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“The first criteria was to confirm the content. It’s not a matter of numbers, it’s a matter of who is coming,” The organiser of the show, Sylvie Ernoult, told Super Yacht Times. “Cannes is a very eclectic show with a good range of boats. That’s the real power of the show – that’s its DNA. So, it doesn’t matter if a big player who used to come with 15 boats comes with 10 boats this year, it’s just important that they are there.”
“The second thing was, of course, health and safety. Once we knew our clients wanted to come, we had to ensure we could protect them, staff, and guests,” added Ms Ernoult. “Our dedicated sanitary team has been working with UNIMEV (a French organisation that ensures environmental safety at events) to make a plan – and that plan was recently accepted by the government and validated by the international body, Apave.”
The show will necessarily be smaller as social distancing protocols must be put in place, but organisers are anticipating an excellent turnout for exhibitors, with up to 90% of the usual companies present, many featuring world premieres, others featuring their latest creations.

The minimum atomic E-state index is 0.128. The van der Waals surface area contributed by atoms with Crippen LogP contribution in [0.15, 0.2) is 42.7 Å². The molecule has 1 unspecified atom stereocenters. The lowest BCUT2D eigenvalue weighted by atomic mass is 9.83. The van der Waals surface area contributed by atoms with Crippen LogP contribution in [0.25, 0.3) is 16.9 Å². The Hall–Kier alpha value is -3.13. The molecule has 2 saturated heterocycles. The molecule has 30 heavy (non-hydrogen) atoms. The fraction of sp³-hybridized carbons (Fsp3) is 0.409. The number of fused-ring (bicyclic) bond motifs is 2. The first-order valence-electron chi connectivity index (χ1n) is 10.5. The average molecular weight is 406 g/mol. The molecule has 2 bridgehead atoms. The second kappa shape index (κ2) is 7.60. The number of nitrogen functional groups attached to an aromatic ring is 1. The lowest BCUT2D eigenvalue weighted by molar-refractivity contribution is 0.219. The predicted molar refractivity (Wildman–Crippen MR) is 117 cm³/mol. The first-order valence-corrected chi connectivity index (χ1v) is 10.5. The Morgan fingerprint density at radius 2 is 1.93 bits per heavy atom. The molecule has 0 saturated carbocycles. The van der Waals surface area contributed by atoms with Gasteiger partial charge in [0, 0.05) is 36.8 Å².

One big difference this year is that there will not be any parties, though individual boats can host events so long as they remain in compliance with the rules.
Despite that, the organisers are expecting many visitors who are ready for “real-life” events after the endless stream of online facsimiles of the past several months.
“We know that real-life boat shows are important: to see it, experience it and be there,” said Ms Ernoult. “So for me, opening the first boat show where exhibitors can talk to their existing clients, talk to potential new clients, talk to the press, re-develop their B2B relationships and present their new collections is so important for the industry, and I’m excited for it.”
Photo by Cannes Yachting Festival
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